June 19, 2024

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Understanding the Different Types of Loans

3 min read

Purchasing a home, buying a car or completing your education often requires obtaining financing. There are many types of loans with different interest rates, loan terms and repayment requirements.

Loans can be revolving or closed-end, with open-ended lines of credit that can be spent and repaid (credit cards and HELOCs are examples) or fixed-limit loans that pay off in monthly installments over a set period (such as auto and student loans). Understand the different types of loans.


The type of mortgage loan you choose has an impact on your monthly payments and total costs both upfront and over time. Understanding the different types of home loans helps you prepare for conversations with lenders and narrow down options that fit your budget.

Conventional mortgages, or conforming mortgages, are the most common type of home loan. They meet limits set by the government that allow lenders to sell them to government-sponsored enterprises Fannie Mae and Freddie Mac, which make the loans available to more people. Conventional loans generally require a higher down payment than government-backed mortgages.

Other types of mortgages include adjustable-rate mortgages (ARMs), and graduated payment mortgages, which allow borrowers to qualify for larger mortgages by starting monthly payments at a lower rate. Many ARMs have interest-rate caps that limit how much the loan’s interest rate can increase over time. This can protect borrowers from rising rates that could significantly increase their mortgage payments.

Personal Loans

Personal loans are one-time lump sums of money you borrow from a bank or lender that you repay with set, fixed monthly payments over a specific loan term. They are typically unsecured, meaning you won’t need to put up collateral like a home or car to qualify. Some lenders offer secured personal loans, which can come with lower interest rates than unsecured personal loans since they’re considered less risky (though you run the risk of losing your assets if you fail to meet your repayment obligations).

You should carefully consider the pros and cons of taking out a personal loan before applying. Be sure to compare the rates, fees and terms from multiple lenders before making a final decision. And if you do choose to borrow, make sure the debt is going towards a worthwhile purpose and doesn’t end up just fueling your overspending behavior. That way, you can avoid slapping on tape to cover the leak and instead tackle your financial behavior head on.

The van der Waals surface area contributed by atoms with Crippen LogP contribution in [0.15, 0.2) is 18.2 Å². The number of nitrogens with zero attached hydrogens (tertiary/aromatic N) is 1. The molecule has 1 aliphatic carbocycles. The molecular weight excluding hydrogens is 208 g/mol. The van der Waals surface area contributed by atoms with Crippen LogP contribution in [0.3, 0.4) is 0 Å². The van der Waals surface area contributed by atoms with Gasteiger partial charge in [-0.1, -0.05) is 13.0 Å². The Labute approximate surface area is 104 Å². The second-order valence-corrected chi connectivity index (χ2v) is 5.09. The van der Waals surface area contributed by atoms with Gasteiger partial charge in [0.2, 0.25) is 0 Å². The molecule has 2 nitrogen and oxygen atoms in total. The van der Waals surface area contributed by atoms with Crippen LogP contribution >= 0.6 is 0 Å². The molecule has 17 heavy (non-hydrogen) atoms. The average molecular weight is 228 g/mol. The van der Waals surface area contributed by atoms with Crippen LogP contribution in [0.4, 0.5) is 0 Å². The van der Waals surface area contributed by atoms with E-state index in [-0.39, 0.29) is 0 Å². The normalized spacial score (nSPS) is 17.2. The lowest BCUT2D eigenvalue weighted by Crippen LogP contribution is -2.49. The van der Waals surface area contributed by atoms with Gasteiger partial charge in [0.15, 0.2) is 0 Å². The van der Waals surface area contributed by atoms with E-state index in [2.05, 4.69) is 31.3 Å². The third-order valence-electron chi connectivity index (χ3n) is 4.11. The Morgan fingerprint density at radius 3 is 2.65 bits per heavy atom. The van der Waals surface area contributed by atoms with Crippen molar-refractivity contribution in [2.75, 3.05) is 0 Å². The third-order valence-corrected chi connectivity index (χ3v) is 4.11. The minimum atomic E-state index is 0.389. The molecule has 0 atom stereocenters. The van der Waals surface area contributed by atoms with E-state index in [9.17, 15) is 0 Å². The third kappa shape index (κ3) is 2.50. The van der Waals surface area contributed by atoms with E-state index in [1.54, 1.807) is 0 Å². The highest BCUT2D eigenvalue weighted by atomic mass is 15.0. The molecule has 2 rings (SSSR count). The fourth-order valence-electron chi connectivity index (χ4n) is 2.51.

Auto Loans

Most auto loans are secured, meaning the lender places a lien on the vehicle being purchased. This allows them to repossess the vehicle if you don’t make payments on time. Auto loan lengths vary from 24 to 84 months and are typically shorter than lease periods.

A portion of each monthly payment goes toward principal and the remaining amount is used to pay interest. This is called simple interest, as opposed to compounded interest used by credit cards.

Your credit score will be the biggest factor in determining your auto loan rate. To improve your score, you can consider adding a co-signer to your application or paying down debt in order to reduce your credit utilization (i.e., not using more than 30% of your available credit). Some lenders specialize in offering car loans to borrowers with less-than-perfect credit. These lenders often offer higher loan rates to offset the risk of lending money to borrowers with poor credit.

Student Loans

Taking out student loans to help pay for college can be a major commitment. Before you borrow, make sure you understand the terms and conditions. Federal student loans (also known as Direct Loans) offer a number of benefits, including lower interest rates and flexible repayment options like forbearance.

Federal student loans are categorized as either subsidized or unsubsidized. Subsidized loans are reserved for undergraduate students with financial need, and the government pays the interest while you’re in school. Unsubsidized loans are available to broader groups of undergraduate and graduate students, and interest accrues on these loans immediately.

Private student loans may also come with a variety of payment plans, forbearance and forgiveness options. To apply, prepare important documents, like personal and employment information, income verification and school details, and complete an application. It might take a few weeks for lenders to review applications. Once approved, your lender will notify you of the amount you’ll need to repay and when repayment begins.

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